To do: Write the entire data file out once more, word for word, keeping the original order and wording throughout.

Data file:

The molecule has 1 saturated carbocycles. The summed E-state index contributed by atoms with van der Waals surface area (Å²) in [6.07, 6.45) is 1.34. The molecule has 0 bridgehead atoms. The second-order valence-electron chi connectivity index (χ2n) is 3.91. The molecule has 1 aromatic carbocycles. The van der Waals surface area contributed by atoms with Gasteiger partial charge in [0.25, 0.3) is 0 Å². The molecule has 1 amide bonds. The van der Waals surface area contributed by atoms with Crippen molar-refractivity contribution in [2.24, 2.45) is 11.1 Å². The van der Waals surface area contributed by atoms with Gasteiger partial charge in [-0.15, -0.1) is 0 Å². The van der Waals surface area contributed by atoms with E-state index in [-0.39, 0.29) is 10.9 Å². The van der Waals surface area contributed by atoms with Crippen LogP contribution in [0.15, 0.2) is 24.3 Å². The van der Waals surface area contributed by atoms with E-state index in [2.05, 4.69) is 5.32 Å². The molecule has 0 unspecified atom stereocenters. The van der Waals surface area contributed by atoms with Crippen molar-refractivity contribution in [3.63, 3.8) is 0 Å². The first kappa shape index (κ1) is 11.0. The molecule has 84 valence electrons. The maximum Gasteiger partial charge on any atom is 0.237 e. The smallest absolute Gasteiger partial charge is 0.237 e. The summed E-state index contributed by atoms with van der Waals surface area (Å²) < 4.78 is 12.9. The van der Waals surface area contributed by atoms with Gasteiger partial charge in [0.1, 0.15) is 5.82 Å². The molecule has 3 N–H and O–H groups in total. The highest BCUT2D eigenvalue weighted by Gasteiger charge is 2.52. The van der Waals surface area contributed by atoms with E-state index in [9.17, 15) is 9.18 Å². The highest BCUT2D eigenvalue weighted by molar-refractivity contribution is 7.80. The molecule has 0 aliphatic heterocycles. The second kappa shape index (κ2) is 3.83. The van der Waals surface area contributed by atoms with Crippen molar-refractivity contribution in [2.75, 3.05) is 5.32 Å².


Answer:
The molecule has 1 saturated carbocycles. The summed E-state index contributed by atoms with van der Waals surface area (Å²) in [6.07, 6.45) is 1.34. The molecule has 0 bridgehead atoms. The second-order valence-electron chi connectivity index (χ2n) is 3.91. The molecule has 1 aromatic carbocycles. The van der Waals surface area contributed by atoms with Gasteiger partial charge in [0.25, 0.3) is 0 Å². The molecule has 1 amide bonds. The van der Waals surface area contributed by atoms with Crippen molar-refractivity contribution in [2.24, 2.45) is 11.1 Å². The van der Waals surface area contributed by atoms with Gasteiger partial charge in [-0.15, -0.1) is 0 Å². The van der Waals surface area contributed by atoms with E-state index in [-0.39, 0.29) is 10.9 Å². The van der Waals surface area contributed by atoms with Crippen LogP contribution in [0.15, 0.2) is 24.3 Å². The van der Waals surface area contributed by atoms with E-state index in [2.05, 4.69) is 5.32 Å². The molecule has 0 unspecified atom stereocenters. The van der Waals surface area contributed by atoms with Crippen molar-refractivity contribution in [3.63, 3.8) is 0 Å². The first kappa shape index (κ1) is 11.0. The molecule has 84 valence electrons. The maximum Gasteiger partial charge on any atom is 0.237 e. The smallest absolute Gasteiger partial charge is 0.237 e. The summed E-state index contributed by atoms with van der Waals surface area (Å²) < 4.78 is 12.9. The van der Waals surface area contributed by atoms with Gasteiger partial charge in [0.1, 0.15) is 5.82 Å². The molecule has 3 N–H and O–H groups in total. The highest BCUT2D eigenvalue weighted by Gasteiger charge is 2.52. The van der Waals surface area contributed by atoms with E-state index in [9.17, 15) is 9.18 Å². The highest BCUT2D eigenvalue weighted by molar-refractivity contribution is 7.80. The molecule has 0 aliphatic heterocycles. The second kappa shape index (κ2) is 3.83. The van der Waals surface area contributed by atoms with Crippen molar-refractivity contribution in [2.75, 3.05) is 5.32 Å².